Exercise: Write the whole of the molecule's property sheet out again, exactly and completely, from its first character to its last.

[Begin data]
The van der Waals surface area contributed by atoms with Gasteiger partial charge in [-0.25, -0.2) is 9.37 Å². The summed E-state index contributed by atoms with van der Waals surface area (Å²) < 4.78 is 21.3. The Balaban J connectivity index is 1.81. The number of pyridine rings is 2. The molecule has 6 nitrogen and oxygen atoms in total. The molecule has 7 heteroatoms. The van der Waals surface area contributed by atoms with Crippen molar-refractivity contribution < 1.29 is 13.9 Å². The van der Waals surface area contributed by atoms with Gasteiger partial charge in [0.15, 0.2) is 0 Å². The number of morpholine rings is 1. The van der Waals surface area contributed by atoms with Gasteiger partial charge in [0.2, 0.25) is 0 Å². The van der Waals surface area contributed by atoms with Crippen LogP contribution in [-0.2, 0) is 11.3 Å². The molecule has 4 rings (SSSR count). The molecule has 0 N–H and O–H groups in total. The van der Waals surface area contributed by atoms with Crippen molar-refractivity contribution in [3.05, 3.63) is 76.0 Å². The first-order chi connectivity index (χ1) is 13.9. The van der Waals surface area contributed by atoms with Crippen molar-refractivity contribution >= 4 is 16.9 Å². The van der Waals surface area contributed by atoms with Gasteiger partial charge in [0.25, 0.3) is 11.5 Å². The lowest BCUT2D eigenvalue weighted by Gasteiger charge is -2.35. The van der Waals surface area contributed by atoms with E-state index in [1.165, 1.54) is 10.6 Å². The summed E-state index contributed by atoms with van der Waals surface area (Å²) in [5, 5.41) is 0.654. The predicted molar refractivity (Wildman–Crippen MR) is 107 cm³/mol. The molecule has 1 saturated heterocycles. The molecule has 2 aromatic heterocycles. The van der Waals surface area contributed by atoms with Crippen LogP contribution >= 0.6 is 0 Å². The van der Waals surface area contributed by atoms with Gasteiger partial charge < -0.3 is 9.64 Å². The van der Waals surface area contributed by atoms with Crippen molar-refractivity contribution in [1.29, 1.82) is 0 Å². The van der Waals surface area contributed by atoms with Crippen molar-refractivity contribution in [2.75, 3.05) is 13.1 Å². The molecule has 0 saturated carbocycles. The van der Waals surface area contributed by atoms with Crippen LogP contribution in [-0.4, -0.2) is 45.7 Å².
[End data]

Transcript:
The van der Waals surface area contributed by atoms with Gasteiger partial charge in [-0.25, -0.2) is 9.37 Å². The summed E-state index contributed by atoms with van der Waals surface area (Å²) < 4.78 is 21.3. The Balaban J connectivity index is 1.81. The number of pyridine rings is 2. The molecule has 6 nitrogen and oxygen atoms in total. The molecule has 7 heteroatoms. The van der Waals surface area contributed by atoms with Crippen molar-refractivity contribution < 1.29 is 13.9 Å². The van der Waals surface area contributed by atoms with Gasteiger partial charge in [0.15, 0.2) is 0 Å². The number of morpholine rings is 1. The van der Waals surface area contributed by atoms with Gasteiger partial charge in [0.2, 0.25) is 0 Å². The van der Waals surface area contributed by atoms with Crippen LogP contribution in [-0.2, 0) is 11.3 Å². The molecule has 4 rings (SSSR count). The molecule has 0 N–H and O–H groups in total. The van der Waals surface area contributed by atoms with Crippen molar-refractivity contribution in [3.05, 3.63) is 76.0 Å². The first-order chi connectivity index (χ1) is 13.9. The van der Waals surface area contributed by atoms with Crippen molar-refractivity contribution >= 4 is 16.9 Å². The van der Waals surface area contributed by atoms with Gasteiger partial charge in [0.25, 0.3) is 11.5 Å². The lowest BCUT2D eigenvalue weighted by Gasteiger charge is -2.35. The van der Waals surface area contributed by atoms with E-state index in [1.165, 1.54) is 10.6 Å². The summed E-state index contributed by atoms with van der Waals surface area (Å²) in [5, 5.41) is 0.654. The predicted molar refractivity (Wildman–Crippen MR) is 107 cm³/mol. The molecule has 1 saturated heterocycles. The molecule has 2 aromatic heterocycles. The van der Waals surface area contributed by atoms with Crippen LogP contribution >= 0.6 is 0 Å². The van der Waals surface area contributed by atoms with Gasteiger partial charge < -0.3 is 9.64 Å². The van der Waals surface area contributed by atoms with Crippen molar-refractivity contribution in [1.29, 1.82) is 0 Å². The van der Waals surface area contributed by atoms with Crippen molar-refractivity contribution in [2.75, 3.05) is 13.1 Å². The molecule has 0 saturated carbocycles. The van der Waals surface area contributed by atoms with Crippen LogP contribution in [-0.4, -0.2) is 45.7 Å².